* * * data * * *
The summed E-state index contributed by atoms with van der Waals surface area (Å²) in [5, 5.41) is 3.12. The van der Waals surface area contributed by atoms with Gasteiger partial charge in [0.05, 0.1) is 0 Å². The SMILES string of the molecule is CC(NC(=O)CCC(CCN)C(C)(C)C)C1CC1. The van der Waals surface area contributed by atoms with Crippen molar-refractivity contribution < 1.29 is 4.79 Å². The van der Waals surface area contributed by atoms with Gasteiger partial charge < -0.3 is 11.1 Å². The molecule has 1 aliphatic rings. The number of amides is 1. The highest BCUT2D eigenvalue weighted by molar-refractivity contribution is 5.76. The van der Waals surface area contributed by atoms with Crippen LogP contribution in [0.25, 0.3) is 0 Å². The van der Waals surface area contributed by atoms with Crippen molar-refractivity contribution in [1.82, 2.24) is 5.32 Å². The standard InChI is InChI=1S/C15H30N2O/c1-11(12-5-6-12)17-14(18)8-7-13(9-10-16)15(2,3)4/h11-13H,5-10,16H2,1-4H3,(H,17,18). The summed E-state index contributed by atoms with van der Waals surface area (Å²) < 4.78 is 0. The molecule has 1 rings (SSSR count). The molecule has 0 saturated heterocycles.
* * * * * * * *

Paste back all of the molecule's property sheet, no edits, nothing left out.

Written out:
The summed E-state index contributed by atoms with van der Waals surface area (Å²) in [5, 5.41) is 3.12. The van der Waals surface area contributed by atoms with Gasteiger partial charge in [0.05, 0.1) is 0 Å². The SMILES string of the molecule is CC(NC(=O)CCC(CCN)C(C)(C)C)C1CC1. The van der Waals surface area contributed by atoms with Crippen molar-refractivity contribution < 1.29 is 4.79 Å². The van der Waals surface area contributed by atoms with Gasteiger partial charge < -0.3 is 11.1 Å². The molecule has 1 aliphatic rings. The number of amides is 1. The highest BCUT2D eigenvalue weighted by molar-refractivity contribution is 5.76. The van der Waals surface area contributed by atoms with Crippen LogP contribution in [0.25, 0.3) is 0 Å². The van der Waals surface area contributed by atoms with Crippen molar-refractivity contribution in [1.82, 2.24) is 5.32 Å². The standard InChI is InChI=1S/C15H30N2O/c1-11(12-5-6-12)17-14(18)8-7-13(9-10-16)15(2,3)4/h11-13H,5-10,16H2,1-4H3,(H,17,18). The summed E-state index contributed by atoms with van der Waals surface area (Å²) < 4.78 is 0. The molecule has 1 rings (SSSR count). The molecule has 0 saturated heterocycles.